Slow week for sharks, but we are getting plenty of exercise in elasmobranch anatomy.
The fact that our big buddies, the local white sharks, are moving away from Seal Island and are less frequent on chum trips is most definitely a bummer. Not to mention the weather has turned a little more unpredictable and violent which keeps us from even getting on the water some days. This aside, our time in Mossel Bay has still been exciting.
Recently Britain’s Channel 4 visited Mossel Bay to continue their work on their television series “Inside Nature’s Giants”. Their subject: the great white shark. They acquired a 4.3 meter white shark from a beach protection net in kwaZulu Natal on the east coast of South Africa for the dissection for the film crew and for the PhD project of OCEANS scientist Enrico Gennari.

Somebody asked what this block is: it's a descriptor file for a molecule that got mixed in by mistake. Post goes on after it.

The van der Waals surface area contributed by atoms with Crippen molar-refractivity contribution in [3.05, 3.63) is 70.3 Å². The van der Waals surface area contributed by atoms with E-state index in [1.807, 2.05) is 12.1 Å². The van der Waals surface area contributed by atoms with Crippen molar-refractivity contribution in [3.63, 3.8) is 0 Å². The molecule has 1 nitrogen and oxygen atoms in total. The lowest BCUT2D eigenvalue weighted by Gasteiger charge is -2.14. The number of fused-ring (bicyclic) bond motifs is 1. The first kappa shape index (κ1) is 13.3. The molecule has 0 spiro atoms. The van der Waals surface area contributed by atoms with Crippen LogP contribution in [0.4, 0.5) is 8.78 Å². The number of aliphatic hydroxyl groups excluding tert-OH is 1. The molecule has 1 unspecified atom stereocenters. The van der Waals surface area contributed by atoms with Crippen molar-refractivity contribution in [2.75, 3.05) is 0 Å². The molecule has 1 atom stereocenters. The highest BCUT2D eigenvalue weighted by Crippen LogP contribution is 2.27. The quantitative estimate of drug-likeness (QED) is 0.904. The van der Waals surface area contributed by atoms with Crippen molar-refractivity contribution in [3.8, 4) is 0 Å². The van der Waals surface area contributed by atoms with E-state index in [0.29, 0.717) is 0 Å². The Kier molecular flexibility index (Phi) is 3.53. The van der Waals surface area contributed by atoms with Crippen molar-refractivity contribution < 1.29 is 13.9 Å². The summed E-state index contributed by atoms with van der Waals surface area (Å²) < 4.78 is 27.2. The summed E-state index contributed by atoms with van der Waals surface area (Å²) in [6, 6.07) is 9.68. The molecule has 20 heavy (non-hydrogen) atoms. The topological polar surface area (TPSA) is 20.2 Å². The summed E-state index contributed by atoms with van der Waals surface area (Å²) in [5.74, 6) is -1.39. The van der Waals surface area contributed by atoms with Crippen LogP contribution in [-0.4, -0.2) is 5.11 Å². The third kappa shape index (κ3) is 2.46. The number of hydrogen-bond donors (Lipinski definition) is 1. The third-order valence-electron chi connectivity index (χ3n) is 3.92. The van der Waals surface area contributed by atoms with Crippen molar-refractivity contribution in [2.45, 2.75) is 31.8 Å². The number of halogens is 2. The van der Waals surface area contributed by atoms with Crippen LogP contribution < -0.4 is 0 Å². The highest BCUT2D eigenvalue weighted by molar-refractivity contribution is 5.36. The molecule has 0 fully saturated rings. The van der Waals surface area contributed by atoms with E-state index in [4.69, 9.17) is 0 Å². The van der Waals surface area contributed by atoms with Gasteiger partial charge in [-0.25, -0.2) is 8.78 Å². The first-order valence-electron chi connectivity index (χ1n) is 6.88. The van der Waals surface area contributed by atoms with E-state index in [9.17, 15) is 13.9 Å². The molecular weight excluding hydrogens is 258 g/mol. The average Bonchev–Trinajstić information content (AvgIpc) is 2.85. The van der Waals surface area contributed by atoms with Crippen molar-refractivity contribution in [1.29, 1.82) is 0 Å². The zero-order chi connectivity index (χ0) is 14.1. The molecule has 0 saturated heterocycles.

They set up near the aquarium and raised the shark up on the dissection table. Channel 4 provided everyone in the show bright orange jumpsuits and little white boots. It was fascinating to see shark anatomy on this huge scale. I think the locals of Mossel Bay thought so too. The dissection turned into a town gathering with masses of locals crowded around behind the caution tape and perched up on the railings of Big Blu trying to get a good view. I didn’t blame them it was quite a spectacle.
Enrico’s elasmobranch dissections for school kids also continue to be a hit. Today he switched it up and dissected a ray instead of the standard soupfin shark.
We also were able to rescue and rerelease a green sea turtle and a penguin. The poor little turtle was not just tossed around and battered in the epic storm we had recently, but he also had a quarter of his shell removed by a shark bite. It was in sad shape. But we made sure that it was in decent shape and was healthy enough to survive on his own before releasing it into the waters of Mossel Bay.